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Tuesday, January 17, 2012

Holding Uganda’s banner for Christian rap

With a mic in hand, in baggy jeans and cowboy boots, wearing black-rimmed glasses, he swaggered onto the stage and launched into an intense rap session like all his life depended on it. It was at a men's convention organised by Makerere Full Gospel Church. The older men that first looked on nonchalantly soon rose and bopped to the rhythms, moving their heads like thrilled lizards!  

Straight Eloquent writes eloquent lyrics for Jesus. God has given him a message of love, hope and salvation
Straight Eloquent was the rapper, and the track with which he rocked the convention is his 2010 debut, Better Day, about the tough times he has had to endure and how God saw him through it all. 

"I was once expelled from school for disobedience, and have had to battle several addictions but God has always had my back," says the lanky rapper. "This inspired the message of the song –that no matter what life hurls at you, you have to remain strong and keep hoping for the best because the days always get better."

Better Day's uplifting message, infectious chorus and overall lyrical flow all combined to earn the artiste credibility among gospel and secular hip-hop lovers. The hit is the craze on Christian radio stations and has defied the odds to top the Hot 100 FM Hot 6 countdown which runs 6-7pm weekdays.

Eloquent was born Martin Mubangizi, in 1988, the first-born of eight children. As a boy, he had a brush with death after swallowing a 50-shilling coin. He also sees with one eye, the other having been poked blind with a stick by his mother while trying to get him from under the bed where he had hidden to avoid punishment. And at school, he was often a target of teasing: "People called me names like 'cross-eyed' and 'crocodile' because I've large teeth."

In a quest for acceptance and the restlessness that comes with growing up without a father-figure, Eloquent often jumped the school fence to go drinking and dancing in night clubs.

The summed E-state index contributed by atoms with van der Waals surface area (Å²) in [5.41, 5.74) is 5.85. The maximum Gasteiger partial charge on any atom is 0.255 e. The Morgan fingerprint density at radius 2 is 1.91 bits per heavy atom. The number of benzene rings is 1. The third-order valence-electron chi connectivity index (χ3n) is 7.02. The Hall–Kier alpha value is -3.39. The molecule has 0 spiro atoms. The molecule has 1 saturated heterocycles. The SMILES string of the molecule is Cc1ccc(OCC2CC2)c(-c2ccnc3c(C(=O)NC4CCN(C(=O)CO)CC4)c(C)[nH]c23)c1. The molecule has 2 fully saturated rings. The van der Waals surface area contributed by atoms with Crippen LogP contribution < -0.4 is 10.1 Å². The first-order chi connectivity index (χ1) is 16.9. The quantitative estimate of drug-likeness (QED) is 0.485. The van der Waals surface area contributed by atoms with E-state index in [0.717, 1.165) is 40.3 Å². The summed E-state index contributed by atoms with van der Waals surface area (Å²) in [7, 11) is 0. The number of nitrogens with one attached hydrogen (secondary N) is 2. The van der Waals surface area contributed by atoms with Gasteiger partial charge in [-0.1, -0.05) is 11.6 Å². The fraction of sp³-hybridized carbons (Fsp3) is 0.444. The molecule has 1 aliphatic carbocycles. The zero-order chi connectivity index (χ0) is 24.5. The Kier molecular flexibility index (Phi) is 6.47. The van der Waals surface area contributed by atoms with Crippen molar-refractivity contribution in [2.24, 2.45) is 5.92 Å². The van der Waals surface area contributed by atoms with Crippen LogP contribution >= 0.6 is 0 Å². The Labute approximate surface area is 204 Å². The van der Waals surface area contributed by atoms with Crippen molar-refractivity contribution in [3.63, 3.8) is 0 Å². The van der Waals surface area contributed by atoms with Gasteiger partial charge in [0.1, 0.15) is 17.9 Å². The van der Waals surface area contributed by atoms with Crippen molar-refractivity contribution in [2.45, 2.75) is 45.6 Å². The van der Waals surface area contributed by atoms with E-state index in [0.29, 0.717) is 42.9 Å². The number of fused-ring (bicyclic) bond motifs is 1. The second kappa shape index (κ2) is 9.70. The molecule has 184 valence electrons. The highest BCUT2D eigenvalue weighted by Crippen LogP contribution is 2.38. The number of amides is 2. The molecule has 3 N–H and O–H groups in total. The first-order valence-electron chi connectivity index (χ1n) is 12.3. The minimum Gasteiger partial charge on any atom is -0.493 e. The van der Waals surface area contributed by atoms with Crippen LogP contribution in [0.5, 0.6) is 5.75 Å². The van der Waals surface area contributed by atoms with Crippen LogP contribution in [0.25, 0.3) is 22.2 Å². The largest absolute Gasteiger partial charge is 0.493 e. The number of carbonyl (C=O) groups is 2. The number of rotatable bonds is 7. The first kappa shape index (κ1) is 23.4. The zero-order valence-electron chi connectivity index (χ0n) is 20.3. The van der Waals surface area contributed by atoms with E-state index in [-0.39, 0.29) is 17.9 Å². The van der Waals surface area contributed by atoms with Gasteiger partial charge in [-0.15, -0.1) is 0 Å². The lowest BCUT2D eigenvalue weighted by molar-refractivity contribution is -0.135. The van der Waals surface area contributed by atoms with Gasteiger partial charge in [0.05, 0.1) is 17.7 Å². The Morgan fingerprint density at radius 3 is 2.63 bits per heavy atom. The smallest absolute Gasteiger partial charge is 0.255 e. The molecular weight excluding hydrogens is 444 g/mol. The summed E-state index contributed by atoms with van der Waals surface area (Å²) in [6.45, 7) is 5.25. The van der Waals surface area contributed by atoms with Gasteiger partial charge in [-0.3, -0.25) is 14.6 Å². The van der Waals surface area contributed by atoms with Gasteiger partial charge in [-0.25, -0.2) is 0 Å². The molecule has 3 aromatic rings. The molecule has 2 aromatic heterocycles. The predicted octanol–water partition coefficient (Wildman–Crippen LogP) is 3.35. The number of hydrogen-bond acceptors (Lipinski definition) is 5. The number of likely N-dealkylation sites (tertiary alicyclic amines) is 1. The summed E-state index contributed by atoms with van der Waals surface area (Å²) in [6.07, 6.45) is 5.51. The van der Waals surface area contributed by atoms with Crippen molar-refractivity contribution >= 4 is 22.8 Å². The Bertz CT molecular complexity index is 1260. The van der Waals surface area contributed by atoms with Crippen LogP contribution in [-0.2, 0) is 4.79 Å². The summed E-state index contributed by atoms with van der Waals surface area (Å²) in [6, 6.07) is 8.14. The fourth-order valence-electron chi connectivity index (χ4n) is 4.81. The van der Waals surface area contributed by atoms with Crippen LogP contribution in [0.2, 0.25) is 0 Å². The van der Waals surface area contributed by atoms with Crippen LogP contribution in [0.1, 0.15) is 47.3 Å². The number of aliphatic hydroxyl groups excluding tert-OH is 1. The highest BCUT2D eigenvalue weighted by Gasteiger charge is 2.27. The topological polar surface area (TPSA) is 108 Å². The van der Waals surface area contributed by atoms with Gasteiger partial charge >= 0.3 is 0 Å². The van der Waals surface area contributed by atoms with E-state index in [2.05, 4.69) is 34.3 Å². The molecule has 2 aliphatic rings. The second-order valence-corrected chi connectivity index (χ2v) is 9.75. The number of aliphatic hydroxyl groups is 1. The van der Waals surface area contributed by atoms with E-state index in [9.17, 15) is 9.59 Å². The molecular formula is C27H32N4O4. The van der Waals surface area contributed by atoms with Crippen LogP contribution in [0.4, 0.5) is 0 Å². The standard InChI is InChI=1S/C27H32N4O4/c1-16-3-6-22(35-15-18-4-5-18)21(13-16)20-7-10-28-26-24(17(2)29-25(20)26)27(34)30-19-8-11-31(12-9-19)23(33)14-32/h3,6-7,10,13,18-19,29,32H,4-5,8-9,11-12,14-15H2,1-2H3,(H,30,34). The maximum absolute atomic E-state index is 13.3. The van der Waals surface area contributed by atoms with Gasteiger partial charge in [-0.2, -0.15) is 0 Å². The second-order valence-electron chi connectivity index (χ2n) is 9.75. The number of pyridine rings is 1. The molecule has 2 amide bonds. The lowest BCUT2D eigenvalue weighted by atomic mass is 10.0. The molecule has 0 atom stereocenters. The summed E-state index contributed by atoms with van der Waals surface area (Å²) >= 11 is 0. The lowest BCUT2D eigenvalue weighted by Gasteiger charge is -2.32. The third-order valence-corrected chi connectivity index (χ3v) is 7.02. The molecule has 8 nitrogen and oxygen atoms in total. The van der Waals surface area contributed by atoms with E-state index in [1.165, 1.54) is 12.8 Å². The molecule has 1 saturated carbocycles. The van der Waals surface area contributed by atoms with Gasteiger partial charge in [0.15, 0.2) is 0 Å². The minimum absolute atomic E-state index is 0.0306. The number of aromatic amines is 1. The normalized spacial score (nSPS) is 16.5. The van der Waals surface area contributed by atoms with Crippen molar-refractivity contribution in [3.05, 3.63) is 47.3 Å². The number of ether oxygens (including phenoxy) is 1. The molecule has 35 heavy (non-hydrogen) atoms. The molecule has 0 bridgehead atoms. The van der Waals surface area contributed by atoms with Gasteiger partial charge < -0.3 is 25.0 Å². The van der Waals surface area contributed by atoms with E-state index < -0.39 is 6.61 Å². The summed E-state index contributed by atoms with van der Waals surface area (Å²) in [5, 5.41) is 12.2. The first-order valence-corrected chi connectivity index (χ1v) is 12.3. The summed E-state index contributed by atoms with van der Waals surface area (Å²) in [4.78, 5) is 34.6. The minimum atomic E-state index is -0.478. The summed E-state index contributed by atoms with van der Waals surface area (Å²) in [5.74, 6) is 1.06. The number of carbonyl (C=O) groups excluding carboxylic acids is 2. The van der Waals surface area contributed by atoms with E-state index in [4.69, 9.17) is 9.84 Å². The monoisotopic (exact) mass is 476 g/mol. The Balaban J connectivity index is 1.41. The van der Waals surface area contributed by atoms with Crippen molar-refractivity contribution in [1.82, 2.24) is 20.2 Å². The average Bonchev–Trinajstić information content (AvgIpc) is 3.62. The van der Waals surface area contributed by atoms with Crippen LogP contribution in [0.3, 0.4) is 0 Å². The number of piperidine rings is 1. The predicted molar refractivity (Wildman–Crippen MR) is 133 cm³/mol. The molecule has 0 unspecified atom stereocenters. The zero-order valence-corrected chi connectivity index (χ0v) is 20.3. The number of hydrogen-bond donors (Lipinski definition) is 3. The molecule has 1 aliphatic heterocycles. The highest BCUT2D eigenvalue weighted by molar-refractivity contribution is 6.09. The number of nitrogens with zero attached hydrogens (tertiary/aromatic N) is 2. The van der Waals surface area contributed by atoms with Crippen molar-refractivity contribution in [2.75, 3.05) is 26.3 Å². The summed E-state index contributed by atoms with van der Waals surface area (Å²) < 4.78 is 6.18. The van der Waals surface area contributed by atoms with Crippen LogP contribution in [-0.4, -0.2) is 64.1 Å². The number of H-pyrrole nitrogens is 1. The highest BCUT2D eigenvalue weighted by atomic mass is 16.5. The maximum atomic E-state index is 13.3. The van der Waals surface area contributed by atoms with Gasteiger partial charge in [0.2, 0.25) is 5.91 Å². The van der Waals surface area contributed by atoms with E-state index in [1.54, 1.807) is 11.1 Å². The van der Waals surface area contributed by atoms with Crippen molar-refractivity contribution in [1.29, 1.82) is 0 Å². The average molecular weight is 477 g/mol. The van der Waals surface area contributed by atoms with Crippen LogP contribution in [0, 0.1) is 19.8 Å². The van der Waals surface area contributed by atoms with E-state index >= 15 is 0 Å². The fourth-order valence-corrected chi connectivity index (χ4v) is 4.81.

He also sought refuge in American rap music: "Eminem was the guy I looked up to because he too was single-handedly raised by his mother under difficult circumstances, and I was inspired by his me-against-them attitude." Soon, Eloquent adopted Emenem's swagger, and started writing his own rhymes as well. 

In 2005, he was invited to Abundant Church in Entebbe by a friend. So was he moved by the preacher's message that he got got saved.

"It was relieving but because I didn't have any spiritual friends, I continued struggling with low self-esteem and jumping over the fence to access drugs," he says. "But I also kept telling myself my walk would be straight  now that I was saved, and started writing eloquent rhymes for Jesus. That's how I became 'Straight Eloquent'. 

After getting saved, Eloquent attended a gospel rap show, and in excitement started rapping. An underground gospel rapper and producer was mesmerised by the boy's stage magnetism, rapid-fire flow, beguiling wordplay and emotional voice, he asked him to join him. The duo became Holy Rhapsody and recorded six tracks together, including popular songs like Busted and Rap the Devil Dead.

In 2007, the other member went solo, leaving Eloquent shattered: "It felt like a vote of no confidence in my ability. I quit rapping and concentrated on my books."

A year later, Hot 100FM organised an all-school hip-hop contest. Eloquent then in S.5 at Crane High School, won the berth to represent his school.

"The battle was fierce, man, they would play you a beat and you would rap on it freestyle," he recalls. "I was up against tight kids from cutting-edge schools like Budo and Kisubi but God favoured me because they rapped about girls, guns and drugs in vulgarity but I chose to be different; my lyrics had a message."

Eloquent won the competition, and with it a recording contract at Baava Studios. He went on to record hits like Lord Jesus, Through It All and Talk This That which are all enjoying radio airplay. The Ride or Die video in which he features Levite Clan is enjoying massive television rotation on LTV, Top Television and on NBS and NTV's Sunday gospel shows. His latest performance was at the 2011 Bayimba International Festival of the Arts.

"God has given me a message of love, hope and salvation." he concludes. "My mission is to share this message with the world through hip-hop."

--Saturday Monitor,  January 14, 2012